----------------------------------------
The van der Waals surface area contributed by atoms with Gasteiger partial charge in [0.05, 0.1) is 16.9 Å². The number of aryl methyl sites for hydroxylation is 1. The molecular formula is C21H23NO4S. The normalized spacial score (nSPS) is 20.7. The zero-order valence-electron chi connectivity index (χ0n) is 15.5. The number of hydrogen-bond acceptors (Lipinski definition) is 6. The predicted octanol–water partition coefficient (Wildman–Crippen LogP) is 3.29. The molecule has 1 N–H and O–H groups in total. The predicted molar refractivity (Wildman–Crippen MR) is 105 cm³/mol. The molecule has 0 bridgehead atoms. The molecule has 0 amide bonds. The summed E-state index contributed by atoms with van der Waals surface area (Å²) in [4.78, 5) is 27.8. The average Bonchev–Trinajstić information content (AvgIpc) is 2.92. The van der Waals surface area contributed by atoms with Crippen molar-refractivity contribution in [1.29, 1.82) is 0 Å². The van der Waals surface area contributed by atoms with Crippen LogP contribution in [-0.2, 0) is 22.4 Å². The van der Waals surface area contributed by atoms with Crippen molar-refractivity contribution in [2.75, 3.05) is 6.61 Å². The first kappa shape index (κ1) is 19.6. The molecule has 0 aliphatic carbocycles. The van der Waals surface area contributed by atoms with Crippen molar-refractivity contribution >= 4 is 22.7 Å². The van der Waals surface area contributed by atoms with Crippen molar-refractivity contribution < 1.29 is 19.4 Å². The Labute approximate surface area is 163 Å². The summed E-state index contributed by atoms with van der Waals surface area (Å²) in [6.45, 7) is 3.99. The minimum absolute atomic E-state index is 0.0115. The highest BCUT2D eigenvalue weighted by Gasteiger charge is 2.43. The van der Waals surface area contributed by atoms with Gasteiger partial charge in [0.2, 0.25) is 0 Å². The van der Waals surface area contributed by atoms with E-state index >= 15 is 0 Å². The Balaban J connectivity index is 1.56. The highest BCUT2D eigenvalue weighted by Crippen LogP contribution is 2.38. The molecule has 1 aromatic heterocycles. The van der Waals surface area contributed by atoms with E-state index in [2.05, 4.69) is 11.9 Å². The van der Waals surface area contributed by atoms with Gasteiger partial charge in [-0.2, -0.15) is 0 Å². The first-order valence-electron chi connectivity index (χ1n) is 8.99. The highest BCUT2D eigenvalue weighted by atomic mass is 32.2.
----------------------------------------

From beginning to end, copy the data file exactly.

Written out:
The van der Waals surface area contributed by atoms with Gasteiger partial charge in [0.05, 0.1) is 16.9 Å². The number of aryl methyl sites for hydroxylation is 1. The molecular formula is C21H23NO4S. The normalized spacial score (nSPS) is 20.7. The zero-order valence-electron chi connectivity index (χ0n) is 15.5. The number of hydrogen-bond acceptors (Lipinski definition) is 6. The predicted octanol–water partition coefficient (Wildman–Crippen LogP) is 3.29. The molecule has 1 N–H and O–H groups in total. The predicted molar refractivity (Wildman–Crippen MR) is 105 cm³/mol. The molecule has 0 bridgehead atoms. The molecule has 0 amide bonds. The summed E-state index contributed by atoms with van der Waals surface area (Å²) in [4.78, 5) is 27.8. The average Bonchev–Trinajstić information content (AvgIpc) is 2.92. The van der Waals surface area contributed by atoms with Crippen molar-refractivity contribution in [1.29, 1.82) is 0 Å². The van der Waals surface area contributed by atoms with Crippen LogP contribution in [-0.2, 0) is 22.4 Å². The van der Waals surface area contributed by atoms with Crippen molar-refractivity contribution in [2.75, 3.05) is 6.61 Å². The first kappa shape index (κ1) is 19.6. The molecule has 0 aliphatic carbocycles. The van der Waals surface area contributed by atoms with Crippen molar-refractivity contribution >= 4 is 22.7 Å². The van der Waals surface area contributed by atoms with Crippen molar-refractivity contribution < 1.29 is 19.4 Å². The Labute approximate surface area is 163 Å². The summed E-state index contributed by atoms with van der Waals surface area (Å²) in [6.45, 7) is 3.99. The minimum absolute atomic E-state index is 0.0115. The highest BCUT2D eigenvalue weighted by Gasteiger charge is 2.43. The van der Waals surface area contributed by atoms with Gasteiger partial charge in [0.2, 0.25) is 0 Å². The van der Waals surface area contributed by atoms with E-state index >= 15 is 0 Å². The Balaban J connectivity index is 1.56. The highest BCUT2D eigenvalue weighted by Crippen LogP contribution is 2.38. The molecule has 1 aromatic heterocycles. The van der Waals surface area contributed by atoms with E-state index in [2.05, 4.69) is 11.9 Å². The van der Waals surface area contributed by atoms with Gasteiger partial charge in [-0.2, -0.15) is 0 Å². The first-order valence-electron chi connectivity index (χ1n) is 8.99. The highest BCUT2D eigenvalue weighted by atomic mass is 32.2.